TL;DR – In other countries, maybe. In Singapore, no.
Imagine you are turning 60 tomorrow. That ought to be a happy occasion. After all, you’re going to be entering your sixth decade of life. But suddenly, your boss tells you that the company doesn’t want you anymore because you’re old and they rather have someone younger doing your job. How would you feel? I bet you’ll feel quite angry. How can your employer do that?! There should be some law against it.
Well… There is. It’s called the Retirement and Re-Employment Act (RRA).
What is in the RRA ?
The RRA protects Singaporean Citizens and Permanent Residents. The RRA states that the minimum retirement age is 62. Employers must offer re-employment to eligible employees who turn 62, up to age 67, to continue their employment in the organisation.
Does that mean I HAVE to work until I’m 67?
No. It doesn’t. You can stop working at any age you want. If you have earned enough money to last your lifetime by the time you turned 25, and you don’t want to work a single day for the rest of your life – go ahead, stop working. No law in Singapore compels you to work.
So what exactly is retirement age?
In countries like the UK, the retirement age is the age where an employee starts to draw a pension. In those countries, an increase in the retirement age means that a person starts to draw on his pension later. So, in those countries, an increase in retirement age is a bad thing.
However, in Singapore, that is not the case. We don’t have the pension system. Instead, the retirement age in Singapore is meant to protect Singaporeans. Employers can’t ask you to leave on the grounds of age before the age stated in the RRA.
In other words, if you are 60 and your employer asks you to leave just because they think you are too old, you can submit an appeal to the Minister of Manpower. If it is found that your employer really dismissed you because of your age, your employer would be found guilty of breaking the law and would have to pay a fine of up to $5,000 or be sentenced to prison for up to 6 months, or both.
And what is re-employment age?
After you turn 62, have worked with your current employer for at least 3 years before turning 62, have satisfactory work performance, as assessed by the employer, and you still want to continue working, the RRA states that your employer MUST TRY THEIR BEST to continue to employ you until you are 67.
Your employer need not employ you in the same role, nor do they have to pay you the same salary. But your employer must try their best to find you a job in the same company, and offer you a contract for at least one year, renewable every year up to age 67.
Your salary may be adjusted based on reasonable factors such as new duties or responsibilities. You should negotiate these changes with your employer when you finalise your new contract.
What if employer really can’t offer you a position?
The employer must do one of two things. First, they can help you find another job in another company. If not, they must offer you a one-off Employment Assistance Payment (EAP).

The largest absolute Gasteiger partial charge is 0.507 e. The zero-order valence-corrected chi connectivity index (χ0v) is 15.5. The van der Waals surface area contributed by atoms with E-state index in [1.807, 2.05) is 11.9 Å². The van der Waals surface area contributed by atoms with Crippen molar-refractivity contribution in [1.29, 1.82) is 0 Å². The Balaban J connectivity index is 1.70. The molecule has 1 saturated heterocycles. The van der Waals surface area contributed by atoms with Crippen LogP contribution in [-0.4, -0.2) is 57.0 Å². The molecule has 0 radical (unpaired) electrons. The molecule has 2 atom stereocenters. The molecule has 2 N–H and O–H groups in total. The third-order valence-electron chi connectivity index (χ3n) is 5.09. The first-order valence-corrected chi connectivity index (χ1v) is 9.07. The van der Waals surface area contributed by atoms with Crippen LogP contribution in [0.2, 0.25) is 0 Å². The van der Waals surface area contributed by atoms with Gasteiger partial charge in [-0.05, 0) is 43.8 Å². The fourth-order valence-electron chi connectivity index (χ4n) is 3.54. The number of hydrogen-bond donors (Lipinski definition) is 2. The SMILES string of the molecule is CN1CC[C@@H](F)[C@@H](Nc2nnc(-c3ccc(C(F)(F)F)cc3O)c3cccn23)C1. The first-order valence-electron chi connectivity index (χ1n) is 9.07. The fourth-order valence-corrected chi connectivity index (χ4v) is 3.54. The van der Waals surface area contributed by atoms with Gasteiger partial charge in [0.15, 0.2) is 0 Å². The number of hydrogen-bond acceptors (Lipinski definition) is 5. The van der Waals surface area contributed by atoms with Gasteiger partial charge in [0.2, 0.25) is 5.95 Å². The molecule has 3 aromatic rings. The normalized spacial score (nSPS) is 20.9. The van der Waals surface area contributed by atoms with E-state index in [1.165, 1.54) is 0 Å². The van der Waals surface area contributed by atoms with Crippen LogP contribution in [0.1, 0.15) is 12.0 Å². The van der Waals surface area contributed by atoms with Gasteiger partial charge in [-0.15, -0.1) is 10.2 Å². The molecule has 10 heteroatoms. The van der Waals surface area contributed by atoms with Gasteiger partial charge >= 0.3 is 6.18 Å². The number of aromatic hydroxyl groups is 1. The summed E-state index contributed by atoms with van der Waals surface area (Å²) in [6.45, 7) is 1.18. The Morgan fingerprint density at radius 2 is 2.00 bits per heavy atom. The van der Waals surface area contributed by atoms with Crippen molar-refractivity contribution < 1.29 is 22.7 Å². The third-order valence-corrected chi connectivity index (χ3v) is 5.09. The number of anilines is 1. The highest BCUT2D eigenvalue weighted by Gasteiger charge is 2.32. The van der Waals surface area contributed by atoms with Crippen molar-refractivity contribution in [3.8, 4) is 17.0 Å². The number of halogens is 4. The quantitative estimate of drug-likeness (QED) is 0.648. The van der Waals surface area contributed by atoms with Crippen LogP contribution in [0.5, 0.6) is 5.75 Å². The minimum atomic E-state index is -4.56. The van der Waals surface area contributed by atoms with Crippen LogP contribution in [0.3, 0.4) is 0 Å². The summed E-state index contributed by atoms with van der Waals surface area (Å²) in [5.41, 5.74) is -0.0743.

The EAP is offered only after a thorough review, as a last resort. It is meant to help you tide over a period of time while you seek alternative employment. It is a one-off payment equivalent to 3.5 months’ salary, subject to a minimum of $5,500 and maximum of $13,000.
If I retire later, does it mean I get my CPF money later too?
No. Of course not.
Regardless whether you are working or not, the moment you turn 55, you can withdraw whatever money you have in your CPF Ordinary and Special accounts after setting aside the full Full Retirement Sum (FRS) or Basic Retirement Sum (BRS) with sufficient CPF property charge/pledge.
Even if you are unable to set aside the FRS or BRS, you can still withdraw up to $5,000 of your Ordinary and Special Account savings when you reach 55.
The money you set aside for the FRS and BRS can earn you interest or be used to pay premiums for CPF LIFE. Once you reach the Payout Eligibility Age (PEA), which is currently set at 65 years old for those born after 1953, you will start receiving monthly payouts from your CPF savings. You get this even if you are still working.
In other words, if you are 65, and your employer has offered to re-employ you, and you take up his offer, you still get your CPF payouts in addition to your salary.
That’s why raising retirement age is a good thing
Put all the above together, in Singapore, raising retirement age is a good thing. If you want to retire early, you can. No law in Singapore is stopping you.
If you want to continue working till you are older, then a higher retirement age and a higher re-employment age ensures that employers give you that option.
That’s why we hope that more companies will heed the call of NTUC Secretary-General Ng Chee Meng to voluntarily raise the retirement age of their workers beyond the statutory requirement of 62. If that happens, older workers will be able to continue working, earn an income and contribute should they choose to.
How’s that not a good thing?
(Cover image via)